We rely heavily on shared Google calendars because it allows us to easily check the whole team’s availability at a glance. We all assign each person the same color so that, for example, anyone can see what I’m doing at any given time by checking the green boxes on the calendar.
When adding a new event to your Google calendar, you can easily set up a video chat by clicking “More Options” on the new event. That takes you to an expanded view where you can click “Add conferencing” and select “Hangouts Meet.” That gives each invitee a link as well as a call-in number to attend the event. Members can even share their screen to present info or instruct others.
When you’re all in one shared space, you may not need to send instant messages to your colleagues. But when you’re all working in different places, it’s pretty critical to be able to communicate using methods that are faster than email and less intrusive than phone calls.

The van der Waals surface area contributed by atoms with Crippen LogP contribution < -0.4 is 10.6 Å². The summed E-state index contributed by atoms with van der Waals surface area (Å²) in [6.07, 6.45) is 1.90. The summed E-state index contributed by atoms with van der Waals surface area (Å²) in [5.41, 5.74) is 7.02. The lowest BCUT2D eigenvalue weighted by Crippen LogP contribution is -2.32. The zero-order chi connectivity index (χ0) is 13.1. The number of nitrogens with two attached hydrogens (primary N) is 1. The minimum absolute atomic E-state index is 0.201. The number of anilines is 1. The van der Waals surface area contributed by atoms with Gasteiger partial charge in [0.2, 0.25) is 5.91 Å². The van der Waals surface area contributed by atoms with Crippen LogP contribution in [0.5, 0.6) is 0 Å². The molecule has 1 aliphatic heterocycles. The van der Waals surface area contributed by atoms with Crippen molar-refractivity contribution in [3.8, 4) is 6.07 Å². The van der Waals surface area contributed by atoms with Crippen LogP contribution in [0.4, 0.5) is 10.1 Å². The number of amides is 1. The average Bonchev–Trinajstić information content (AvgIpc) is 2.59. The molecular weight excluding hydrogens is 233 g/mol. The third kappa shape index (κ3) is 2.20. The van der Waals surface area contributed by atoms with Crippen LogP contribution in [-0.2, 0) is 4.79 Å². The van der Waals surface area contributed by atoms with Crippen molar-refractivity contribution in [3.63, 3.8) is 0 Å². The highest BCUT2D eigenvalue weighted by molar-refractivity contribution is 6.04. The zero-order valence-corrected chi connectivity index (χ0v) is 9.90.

There are several options out there, but we enjoy using Slack, an instant messaging tool made for professionals. It has lots of bells and whistles that make it easy to share documents, survey people, organize conversations by topic and more.
Communicate, Communicate, Communicate
You may not be used to letting people know when you’re taking a lunch break or on an important call with a client because it’s easy to see those sorts of things when you’re all in the same office.
With remote working though, it’s important to let people know those sorts of things so that they can plan effectively. It’s unreasonable to stay by your computer every second of every day. It’s perfectly OK to step away to eat lunch or go for a quick walk, just as you would during a normal workday. Just remember to share that kind of stuff with your colleagues so that you can manage expectations for response times.
Maintain a Routine